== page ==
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Old 08-01-2006, 06:22 AM   #1
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Atkinson cycle swap

With all of the engine swaps, has anyone thought of putting an Atkinson cycle engine in their car?

For example, the Toyota Prius head has Atkinson cycle cams and a high expansion ratio. Could it be swapped into a Corolla or a Yaris engine?

Likewise, the Ford Escape Hybrid 2.3 l engine has an Atkinson head. Could it be swapped into a Ford Ranger 2.3?

What about swapping the whole engine?
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Old 08-01-2006, 07:21 AM   #2
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me thinks that the engine swap would require a starter added or you will be bump starting all the time...
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Old 08-01-2006, 07:26 AM   #3
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You could also try converting the existing engine to an atkinson cycle. It would be tricky depending on the particular application, but a DOHC motor could probably be converted with not much more than a custom or re-ground intake cam. Something tells me it would get more interesting with a SOHC engine since you wouldn't really be able to touch the cam without screwing up the exhaust timing.
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Old 08-01-2006, 08:13 AM   #4
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If i'm not mistaken, the Corolla uses the Atkinsonized 1.5 that is in the Prius. But I may be mistaken. Did I say that I may be mistaken about that? Someone else might want to check it out.
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Old 08-01-2006, 10:35 AM   #5
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The Corolla uses a 1.8 liter. No mention of Atkinson cam timing, but its output of 126 HP is probably too high to be Atkinson. It does get great fuel economy, though.

The Prius has a 1.5 liter engine. Maybe the easiest swap would be into a Yaris. It too has a 1.5 liter engine, probably the same block.
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Old 08-01-2006, 07:12 PM   #6
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what is this atkinson engine?
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Old 08-01-2006, 07:17 PM   #7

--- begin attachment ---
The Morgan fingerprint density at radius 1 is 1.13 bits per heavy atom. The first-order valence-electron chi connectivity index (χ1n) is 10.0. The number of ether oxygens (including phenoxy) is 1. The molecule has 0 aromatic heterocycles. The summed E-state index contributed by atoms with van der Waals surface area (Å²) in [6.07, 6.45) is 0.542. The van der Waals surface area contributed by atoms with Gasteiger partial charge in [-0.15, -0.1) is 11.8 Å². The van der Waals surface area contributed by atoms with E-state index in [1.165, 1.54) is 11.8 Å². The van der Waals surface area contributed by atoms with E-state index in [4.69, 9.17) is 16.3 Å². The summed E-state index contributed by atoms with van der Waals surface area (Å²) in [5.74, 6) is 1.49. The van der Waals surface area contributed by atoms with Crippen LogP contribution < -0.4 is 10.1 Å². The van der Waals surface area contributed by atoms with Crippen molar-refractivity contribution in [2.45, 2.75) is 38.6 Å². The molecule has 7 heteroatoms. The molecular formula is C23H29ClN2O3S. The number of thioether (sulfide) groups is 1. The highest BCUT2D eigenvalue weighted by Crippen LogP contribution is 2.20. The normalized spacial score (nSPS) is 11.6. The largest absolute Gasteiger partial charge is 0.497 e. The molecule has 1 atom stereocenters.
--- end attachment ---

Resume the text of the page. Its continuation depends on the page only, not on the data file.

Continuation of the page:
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We're not kewl enough. Is the insight atkinson? I forget!
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Old 08-02-2006, 06:34 AM   #8
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Atkinson cycle

Quote:
Originally Posted by thisisntjared
what is this atkinson engine?
The Atkinson cycle uses late intake valve closure (well after the piston has reached bottom dead center) to reduce the amount of air trapped in the cylinder.

This has two effects on efficiency:

1) At low loads where engine efficiency is poor, throttling/pumping losses are reduced.
2) It reduces the compression ratio to prevent knock, while keeping the expansion ratio high. Expansion is where the engine produces power, and anything that increases the expansion ratio improves efficiency. In a dedicated Atkinson engine, the expansion ratio can be increased while keeping the compression ratio low.

http://en.wikipedia.org/wiki/Atkinson_cycle

I suspect that Toyota and Honda's VVT engines may use Atkinson under some load conditions, simply because their FE is so good.
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Old 08-02-2006, 08:39 PM   #9
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hmm.... very interesting...

so how do you time the injectors?
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Old 08-03-2006, 07:47 AM   #10
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Quote:
Originally Posted by thisisntjared
hmm.... very interesting...

so how do you time the injectors?
Not sure about injection and ignition timing details of Atkinson engines. I suspect that nothing has to change when in closed loop operation, since the A/F ratio is constant at 14.5 to one. With low compression, I suspect ignition timing could be advanced more than a regular engine.

But only Toyota and Honda and Ford know for sure about each individual engine. I only know enough general info about engines to be dangerous.
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